I read somewhere that at one time, Japanese consumed a hundred bowls of miso soup a month, on average. A whole lot of soup! But for good reason, because miso is truly a remarkable food: Fermented from soybeans, salt and rice or barley, or just soybeans and salt, it's loaded with nutrients, lactic acid bacteria (like yogurt) and easily absorbed protein -- fermentation basically "predigests" the protein before it reaches your gut. It's also incredibly tasty, brimming with umami and complex, savory flavors and aroma. So it's not surprising that Japanese have traditionally eaten so much of it.
What is surprising -- to me, at least -- is that here in America what we usually see of this soup is the same combination of tofu and wakame seaweed, the workhorse broth of sushi joints from coast to coast. Delicious, yes, but oh so tired. What a shame, since in Japan there are hundreds (daresay thousands?) of delightful varieties of this comforting food. I think of this every time I travel to Japan and go to town on a mind-blowing bowl of miso soup! (Like the four kinds I enjoyed a couple of weeks ago in Tokyo.)
So I've decided to do something about our unfortunate "soup gap." Starting with this post, I'm launching an occasional series where I ask friends in Japan to share with me -- and you -- their favorite miso soup combinations. Call it the Miso Soup Project.
What I'm going to do is simply list combinations of main ingredients and types of miso. I'll leave it up to you to work out the proportions to suit your individual taste, and the kind of dashi you like (for dashi, see this post and this one).
I hope you try these soups! When you do, please let me know in the comments what you thought of them, your favorites and any tips and suggestions we can learn from.
(Come to think of it, why don't I soon post a detailed miso soup primer with a Japanese chef here in New York, to give you a better idea of proportions and cooking techniques. Stay tuned…)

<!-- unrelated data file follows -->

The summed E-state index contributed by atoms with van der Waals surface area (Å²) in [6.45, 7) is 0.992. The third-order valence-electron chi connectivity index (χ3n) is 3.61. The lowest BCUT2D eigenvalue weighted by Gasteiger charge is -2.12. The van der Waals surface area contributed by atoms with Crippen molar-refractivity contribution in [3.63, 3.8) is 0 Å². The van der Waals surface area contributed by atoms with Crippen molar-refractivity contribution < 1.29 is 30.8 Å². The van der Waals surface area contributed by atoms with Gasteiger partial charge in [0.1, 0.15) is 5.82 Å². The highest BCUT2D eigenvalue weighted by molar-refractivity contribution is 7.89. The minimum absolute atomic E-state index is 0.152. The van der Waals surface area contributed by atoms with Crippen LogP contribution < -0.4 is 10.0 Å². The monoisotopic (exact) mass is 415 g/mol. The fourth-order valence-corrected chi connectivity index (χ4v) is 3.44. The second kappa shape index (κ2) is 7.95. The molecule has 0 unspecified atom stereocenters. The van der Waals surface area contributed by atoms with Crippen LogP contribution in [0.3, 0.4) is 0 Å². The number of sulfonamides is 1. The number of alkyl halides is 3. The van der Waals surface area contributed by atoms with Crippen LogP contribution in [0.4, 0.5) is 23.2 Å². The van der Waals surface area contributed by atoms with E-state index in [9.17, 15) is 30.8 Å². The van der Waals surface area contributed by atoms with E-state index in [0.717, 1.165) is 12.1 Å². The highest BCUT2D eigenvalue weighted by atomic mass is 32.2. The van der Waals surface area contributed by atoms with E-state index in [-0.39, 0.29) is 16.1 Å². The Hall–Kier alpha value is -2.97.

Okay, first up, I've asked my wife's best friend Tomoko and her mom to share regional miso soups from their home province of Niigata, a breathtaking area in the north of the country along the Sea of Japan. Here are the delicious combinations they sent me (some helpful definitions to follow):
- Daikon and shiro miso
- Daikon, mochi and shiro miso
- Daikon, taro and shiro miso
- Daikon, taro, mochi and shiro miso
- Daikon, carrot and inaka miso
- Daikon, potato and awase miso
- Daikon, potato, taro and awase miso
- Tofu, potato, onion and awase miso
- Potato, wakame, enoki mushrooms and awase miso
- Spinach, tofu and awase miso
- Spinach and awase miso
- Spinach, tofu, abura age and awase miso
- Eggplant, sweet potato and awase miso
- Cabbage, sweet potato and awase miso
- Onion, kabocha pumpkin, eggplant, string beans and awase miso
- Eggplant and inaka miso
- Onion, kabocha pumpkin, eggplant and awase miso
- String beans, abura age and awase miso
- Daikon, thin-sliced pork, burdock, carrot, taro, atsu age and awase miso
- Daikon, daikon leaves and inaka miso
- Daikon, carrot, taro and awase miso
- Daikon, carrot, taro, natto, daikon leaves and awase miso
- Daikon, abura age and awase miso
- Daikon, abura age, atsu age and awase miso
- Shiitake and aka dashi
- Dried shiitake, wakame and aka dashi
- Wakame, negi and awase miso
- Onion, wakame, potato and awase miso
- Shiitake, wakame and awase miso
- Nameko, tofu, shiraga negi ("gray hair" negi -- the white part cut into thin strands) and awase miso
- Nameko and aka dashi
- Tofu, negi and awase miso
- Myoga, eggplant, string beans and awase miso
- Myoga and awase miso
- Myoga, wakame and awase miso
- Tsumire (sardine dumplings), negi and awase miso
- Komatsuna, abura age and awase miso
- Komatsuna and inaka miso
- Japanese turnips and shiro miso
- Japanese turnips and awase miso
- Japanese turnips, abura age and awase miso
- Bamboo shoots, wakame and awase miso
- Rape shoots and awase miso
- Tiny clams (Manila clams would work) and aka dashi
- Tiny clams and awase miso
- Asari clams and awase miso
- Shrimp heads and shiro miso
- Cabbage, corn and awase miso
- Cabbage, corn, onion and awase miso
- Napa cabbage, shiitake, carrot and awase miso
- Natto and inaka miso
- Natto, negi and awase miso
- Tai head, nila and awase miso
- Salmon, daikon, carrot, taro and awase miso
Some helpful definitions:
- Shiro miso is basic savory white miso, like Shinshu miso from the Nagano area.
- Inaka miso is "countryside" miso, that is, red miso ground coarse, farmhouse-style. Sendai miso is a terrific inaka-style miso.
- Awase miso is a combination of red and white miso, which you can do yourself (start with 1-to-1, but try other proportions).
- Aka dashi is dense Hatcho miso cut with red miso.
Questions? Please ask in the comments. Okay, I want to see everyone eating a hundred bowls of miso soup a month!
(Thank you Tomoko and her mom!!)